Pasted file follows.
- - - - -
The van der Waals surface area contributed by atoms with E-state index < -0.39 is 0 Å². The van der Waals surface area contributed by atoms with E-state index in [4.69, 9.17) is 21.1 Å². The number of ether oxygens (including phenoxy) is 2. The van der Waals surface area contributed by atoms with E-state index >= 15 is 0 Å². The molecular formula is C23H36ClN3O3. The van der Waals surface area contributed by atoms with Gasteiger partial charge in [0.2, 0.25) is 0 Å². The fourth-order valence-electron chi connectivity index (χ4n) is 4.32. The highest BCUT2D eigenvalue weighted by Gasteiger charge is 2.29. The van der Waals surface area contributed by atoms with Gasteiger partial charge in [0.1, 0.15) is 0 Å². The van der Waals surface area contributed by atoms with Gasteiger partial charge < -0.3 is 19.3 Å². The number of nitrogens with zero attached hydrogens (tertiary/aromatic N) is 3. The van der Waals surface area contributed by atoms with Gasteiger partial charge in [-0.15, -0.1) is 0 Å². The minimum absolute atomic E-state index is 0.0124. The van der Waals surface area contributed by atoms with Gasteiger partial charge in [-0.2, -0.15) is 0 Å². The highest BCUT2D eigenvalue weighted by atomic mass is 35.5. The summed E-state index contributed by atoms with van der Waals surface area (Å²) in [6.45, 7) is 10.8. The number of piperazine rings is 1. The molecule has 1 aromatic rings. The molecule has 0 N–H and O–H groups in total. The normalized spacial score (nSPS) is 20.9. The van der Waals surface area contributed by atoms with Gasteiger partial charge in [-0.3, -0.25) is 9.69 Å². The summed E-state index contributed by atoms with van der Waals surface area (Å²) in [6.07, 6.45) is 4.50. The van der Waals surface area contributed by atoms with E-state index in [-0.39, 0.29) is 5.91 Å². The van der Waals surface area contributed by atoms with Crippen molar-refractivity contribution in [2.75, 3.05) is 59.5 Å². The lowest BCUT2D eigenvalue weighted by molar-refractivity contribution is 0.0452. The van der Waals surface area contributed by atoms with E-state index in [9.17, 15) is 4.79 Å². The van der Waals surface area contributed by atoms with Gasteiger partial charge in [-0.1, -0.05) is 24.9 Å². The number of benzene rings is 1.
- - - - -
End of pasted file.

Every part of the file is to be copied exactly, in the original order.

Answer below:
The van der Waals surface area contributed by atoms with E-state index < -0.39 is 0 Å². The van der Waals surface area contributed by atoms with E-state index in [4.69, 9.17) is 21.1 Å². The number of ether oxygens (including phenoxy) is 2. The van der Waals surface area contributed by atoms with E-state index >= 15 is 0 Å². The molecular formula is C23H36ClN3O3. The van der Waals surface area contributed by atoms with Gasteiger partial charge in [0.2, 0.25) is 0 Å². The fourth-order valence-electron chi connectivity index (χ4n) is 4.32. The highest BCUT2D eigenvalue weighted by Gasteiger charge is 2.29. The van der Waals surface area contributed by atoms with Gasteiger partial charge in [0.1, 0.15) is 0 Å². The van der Waals surface area contributed by atoms with Gasteiger partial charge < -0.3 is 19.3 Å². The number of nitrogens with zero attached hydrogens (tertiary/aromatic N) is 3. The van der Waals surface area contributed by atoms with Gasteiger partial charge in [-0.15, -0.1) is 0 Å². The minimum absolute atomic E-state index is 0.0124. The van der Waals surface area contributed by atoms with Gasteiger partial charge in [-0.2, -0.15) is 0 Å². The highest BCUT2D eigenvalue weighted by atomic mass is 35.5. The summed E-state index contributed by atoms with van der Waals surface area (Å²) in [6.45, 7) is 10.8. The number of piperazine rings is 1. The molecule has 1 aromatic rings. The molecule has 0 N–H and O–H groups in total. The normalized spacial score (nSPS) is 20.9. The van der Waals surface area contributed by atoms with Gasteiger partial charge in [-0.3, -0.25) is 9.69 Å². The summed E-state index contributed by atoms with van der Waals surface area (Å²) in [6.07, 6.45) is 4.50. The van der Waals surface area contributed by atoms with E-state index in [-0.39, 0.29) is 5.91 Å². The van der Waals surface area contributed by atoms with Crippen molar-refractivity contribution in [2.75, 3.05) is 59.5 Å². The lowest BCUT2D eigenvalue weighted by molar-refractivity contribution is 0.0452. The van der Waals surface area contributed by atoms with E-state index in [9.17, 15) is 4.79 Å². The van der Waals surface area contributed by atoms with Gasteiger partial charge in [-0.1, -0.05) is 24.9 Å². The number of benzene rings is 1.